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Total War Heaven » Forums » Rome: Total War Discussion » Why was Maximus (Gladiator) known as the Spaniard?
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Topic Subject:Why was Maximus (Gladiator) known as the Spaniard?
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MatureCheddar
Legionary
posted 28 April 2005 08:03 EDT (US)         
I have been arguing with my friends about this for ages and i really want to know why the hell is Maximus known as the Spaniard? is he from Spain? if he is then why is he a big Roman general? should he of started out in the auxillary? if he was then he could have only come out after his time in there was finished and even then he would have only got a Roman citizenship.

So please if anyone knows please let me know cos im sick of arguin with my mates about it (Im going to look stupid if im wrong) Cheers


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Duan Xuan
Legionary
posted 28 April 2005 08:08 EDT (US)     1 / 32       
Maximus (so the storyline goes) was from the Iberian province of Tarraconensis, hence he was called "the Spaniard" by his gladiatoral fans. I'm pretty sure that you guys know the territorial demarcations of the Roman empire, right?... It included the peninsula.
yakcamkir
Seraph Emeritus
posted 28 April 2005 08:22 EDT (US)     2 / 32       
He was definitely from Spain, but I think that his family were probably important Romans, even if he had never been to Rome.

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Ol Jock 99
Legionary
posted 28 April 2005 09:00 EDT (US)     3 / 32       
I thought it was because he was sold into slavery to Spain and hence came to Rome as a Spanish Gladiator. Disclaimer—haven’t seen the movie in a long time.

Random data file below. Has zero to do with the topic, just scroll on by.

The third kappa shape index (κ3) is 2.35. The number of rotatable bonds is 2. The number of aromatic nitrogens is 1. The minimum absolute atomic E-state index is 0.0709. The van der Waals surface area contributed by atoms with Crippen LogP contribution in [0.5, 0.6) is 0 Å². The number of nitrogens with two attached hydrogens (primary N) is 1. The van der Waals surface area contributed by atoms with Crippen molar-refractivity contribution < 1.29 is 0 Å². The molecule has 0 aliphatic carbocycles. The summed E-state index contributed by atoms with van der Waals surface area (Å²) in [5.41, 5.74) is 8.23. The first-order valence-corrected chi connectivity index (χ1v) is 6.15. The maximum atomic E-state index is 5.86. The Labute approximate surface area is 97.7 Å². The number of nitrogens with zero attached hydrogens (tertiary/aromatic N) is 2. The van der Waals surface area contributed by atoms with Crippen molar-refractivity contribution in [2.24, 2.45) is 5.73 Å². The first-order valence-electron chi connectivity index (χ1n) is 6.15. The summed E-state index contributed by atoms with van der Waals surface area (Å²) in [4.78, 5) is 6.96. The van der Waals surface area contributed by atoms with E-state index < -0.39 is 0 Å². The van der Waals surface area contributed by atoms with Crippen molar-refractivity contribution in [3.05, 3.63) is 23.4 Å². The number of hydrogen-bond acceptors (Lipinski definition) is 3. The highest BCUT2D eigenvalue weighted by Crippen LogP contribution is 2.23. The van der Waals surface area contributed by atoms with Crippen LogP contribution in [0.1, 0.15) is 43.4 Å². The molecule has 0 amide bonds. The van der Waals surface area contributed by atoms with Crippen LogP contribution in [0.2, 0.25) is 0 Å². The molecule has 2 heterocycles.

yakcamkir
Seraph Emeritus
posted 28 April 2005 09:02 EDT (US)     4 / 32       
True, that's why he was called Spaniard.

But he was a general, and lived in Spain.


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Duan Xuan
Legionary
posted 28 April 2005 10:15 EDT (US)     5 / 32       
I've watched the film three times and I have the book as well. Maximus was a Roman general, but he came from the Iberian peninsula. In the film you see him rushing back to his hometown, only to find his family brutally murdered. There, he was picked up by slave traders and sold to a gladiator performance troupe, where the real show about his struggle starts.
yakcamkir
Seraph Emeritus
posted 28 April 2005 10:30 EDT (US)     6 / 32       
Were his family from Rome though?

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"Your front-page picture of Kate Winslet with a plunging neckline being up for two golden globes was most appropriate."

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Duan Xuan
Legionary
posted 28 April 2005 10:49 EDT (US)     7 / 32       
Nope, in Tarraconensis.

Anyway, why is this thread in this forum?

Panzerleader
Legionary
posted 28 April 2005 11:12 EDT (US)     8 / 32       
Maximus was Roman: His ancestors were obviously Romans that had moved to Spain during or after the Roman conquest. That makes him geographically not ethnically Spanish, but a Spainard none the less.
SpitfulPig
Legionary
(id: butcher003)
posted 28 April 2005 13:33 EDT (US)     9 / 32